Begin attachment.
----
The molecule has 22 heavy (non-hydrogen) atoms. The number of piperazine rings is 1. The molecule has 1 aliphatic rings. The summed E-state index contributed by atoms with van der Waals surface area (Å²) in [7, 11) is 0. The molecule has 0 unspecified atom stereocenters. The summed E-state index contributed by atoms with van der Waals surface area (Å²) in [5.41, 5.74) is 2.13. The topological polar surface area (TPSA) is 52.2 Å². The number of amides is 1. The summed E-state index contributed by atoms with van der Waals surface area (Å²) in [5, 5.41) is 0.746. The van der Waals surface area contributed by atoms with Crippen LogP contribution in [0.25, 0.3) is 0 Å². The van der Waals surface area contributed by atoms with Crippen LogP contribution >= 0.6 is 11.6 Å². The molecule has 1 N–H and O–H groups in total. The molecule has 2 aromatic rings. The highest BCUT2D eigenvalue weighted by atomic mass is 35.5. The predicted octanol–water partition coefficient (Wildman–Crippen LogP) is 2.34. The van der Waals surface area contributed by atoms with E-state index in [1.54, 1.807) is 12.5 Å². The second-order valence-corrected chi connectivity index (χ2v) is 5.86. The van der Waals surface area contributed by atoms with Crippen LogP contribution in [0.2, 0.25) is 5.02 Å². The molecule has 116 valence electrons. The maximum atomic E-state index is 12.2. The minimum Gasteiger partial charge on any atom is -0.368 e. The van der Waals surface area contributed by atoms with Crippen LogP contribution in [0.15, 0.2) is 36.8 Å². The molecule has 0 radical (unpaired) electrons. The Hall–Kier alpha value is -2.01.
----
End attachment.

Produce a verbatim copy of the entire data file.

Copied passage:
The molecule has 22 heavy (non-hydrogen) atoms. The number of piperazine rings is 1. The molecule has 1 aliphatic rings. The summed E-state index contributed by atoms with van der Waals surface area (Å²) in [7, 11) is 0. The molecule has 0 unspecified atom stereocenters. The summed E-state index contributed by atoms with van der Waals surface area (Å²) in [5.41, 5.74) is 2.13. The topological polar surface area (TPSA) is 52.2 Å². The number of amides is 1. The summed E-state index contributed by atoms with van der Waals surface area (Å²) in [5, 5.41) is 0.746. The van der Waals surface area contributed by atoms with Crippen LogP contribution in [0.25, 0.3) is 0 Å². The van der Waals surface area contributed by atoms with Crippen LogP contribution >= 0.6 is 11.6 Å². The molecule has 1 N–H and O–H groups in total. The molecule has 2 aromatic rings. The highest BCUT2D eigenvalue weighted by atomic mass is 35.5. The predicted octanol–water partition coefficient (Wildman–Crippen LogP) is 2.34. The van der Waals surface area contributed by atoms with E-state index in [1.54, 1.807) is 12.5 Å². The second-order valence-corrected chi connectivity index (χ2v) is 5.86. The van der Waals surface area contributed by atoms with Crippen LogP contribution in [0.2, 0.25) is 5.02 Å². The molecule has 116 valence electrons. The maximum atomic E-state index is 12.2. The minimum Gasteiger partial charge on any atom is -0.368 e. The van der Waals surface area contributed by atoms with Crippen LogP contribution in [0.15, 0.2) is 36.8 Å². The molecule has 0 radical (unpaired) electrons. The Hall–Kier alpha value is -2.01.